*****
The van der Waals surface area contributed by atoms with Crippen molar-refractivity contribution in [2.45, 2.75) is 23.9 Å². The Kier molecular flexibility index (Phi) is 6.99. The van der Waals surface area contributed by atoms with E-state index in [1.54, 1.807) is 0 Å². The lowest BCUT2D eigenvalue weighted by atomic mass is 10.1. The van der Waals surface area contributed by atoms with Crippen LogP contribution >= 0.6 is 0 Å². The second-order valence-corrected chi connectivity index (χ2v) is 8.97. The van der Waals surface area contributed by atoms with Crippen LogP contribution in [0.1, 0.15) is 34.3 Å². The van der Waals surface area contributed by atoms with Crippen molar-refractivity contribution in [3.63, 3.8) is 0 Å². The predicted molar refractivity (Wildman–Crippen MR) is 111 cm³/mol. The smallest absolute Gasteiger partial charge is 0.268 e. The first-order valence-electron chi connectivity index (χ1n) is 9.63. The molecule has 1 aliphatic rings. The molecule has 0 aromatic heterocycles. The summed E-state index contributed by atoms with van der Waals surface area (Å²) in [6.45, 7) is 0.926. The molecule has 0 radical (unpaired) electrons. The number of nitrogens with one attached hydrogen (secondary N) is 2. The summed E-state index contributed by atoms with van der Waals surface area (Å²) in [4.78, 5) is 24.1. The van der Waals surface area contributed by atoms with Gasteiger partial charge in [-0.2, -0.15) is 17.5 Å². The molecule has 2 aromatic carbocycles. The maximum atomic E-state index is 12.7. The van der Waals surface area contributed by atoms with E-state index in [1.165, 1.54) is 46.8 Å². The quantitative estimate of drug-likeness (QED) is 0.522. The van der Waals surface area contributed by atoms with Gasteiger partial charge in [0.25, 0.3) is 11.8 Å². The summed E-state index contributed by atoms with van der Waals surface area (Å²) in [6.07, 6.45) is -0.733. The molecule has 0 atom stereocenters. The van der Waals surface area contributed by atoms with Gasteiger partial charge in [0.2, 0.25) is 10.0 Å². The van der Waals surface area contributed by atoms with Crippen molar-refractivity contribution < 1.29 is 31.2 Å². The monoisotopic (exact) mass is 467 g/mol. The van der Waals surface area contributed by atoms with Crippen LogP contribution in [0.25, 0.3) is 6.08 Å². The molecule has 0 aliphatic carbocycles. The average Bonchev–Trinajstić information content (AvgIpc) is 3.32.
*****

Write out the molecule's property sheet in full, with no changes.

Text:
The van der Waals surface area contributed by atoms with Crippen molar-refractivity contribution in [2.45, 2.75) is 23.9 Å². The Kier molecular flexibility index (Phi) is 6.99. The van der Waals surface area contributed by atoms with E-state index in [1.54, 1.807) is 0 Å². The lowest BCUT2D eigenvalue weighted by atomic mass is 10.1. The van der Waals surface area contributed by atoms with Crippen LogP contribution >= 0.6 is 0 Å². The second-order valence-corrected chi connectivity index (χ2v) is 8.97. The van der Waals surface area contributed by atoms with Crippen LogP contribution in [0.1, 0.15) is 34.3 Å². The van der Waals surface area contributed by atoms with Crippen molar-refractivity contribution in [3.63, 3.8) is 0 Å². The predicted molar refractivity (Wildman–Crippen MR) is 111 cm³/mol. The smallest absolute Gasteiger partial charge is 0.268 e. The first-order valence-electron chi connectivity index (χ1n) is 9.63. The molecule has 1 aliphatic rings. The molecule has 0 aromatic heterocycles. The summed E-state index contributed by atoms with van der Waals surface area (Å²) in [6.45, 7) is 0.926. The molecule has 0 radical (unpaired) electrons. The number of nitrogens with one attached hydrogen (secondary N) is 2. The summed E-state index contributed by atoms with van der Waals surface area (Å²) in [4.78, 5) is 24.1. The van der Waals surface area contributed by atoms with Gasteiger partial charge in [-0.2, -0.15) is 17.5 Å². The molecule has 2 aromatic carbocycles. The maximum atomic E-state index is 12.7. The van der Waals surface area contributed by atoms with E-state index in [1.165, 1.54) is 46.8 Å². The quantitative estimate of drug-likeness (QED) is 0.522. The van der Waals surface area contributed by atoms with Gasteiger partial charge in [0.25, 0.3) is 11.8 Å². The summed E-state index contributed by atoms with van der Waals surface area (Å²) in [6.07, 6.45) is -0.733. The molecule has 0 atom stereocenters. The van der Waals surface area contributed by atoms with Gasteiger partial charge in [0.2, 0.25) is 10.0 Å². The van der Waals surface area contributed by atoms with Crippen molar-refractivity contribution < 1.29 is 31.2 Å². The monoisotopic (exact) mass is 467 g/mol. The van der Waals surface area contributed by atoms with Crippen LogP contribution in [0.25, 0.3) is 6.08 Å². The molecule has 0 aliphatic carbocycles. The average Bonchev–Trinajstić information content (AvgIpc) is 3.32.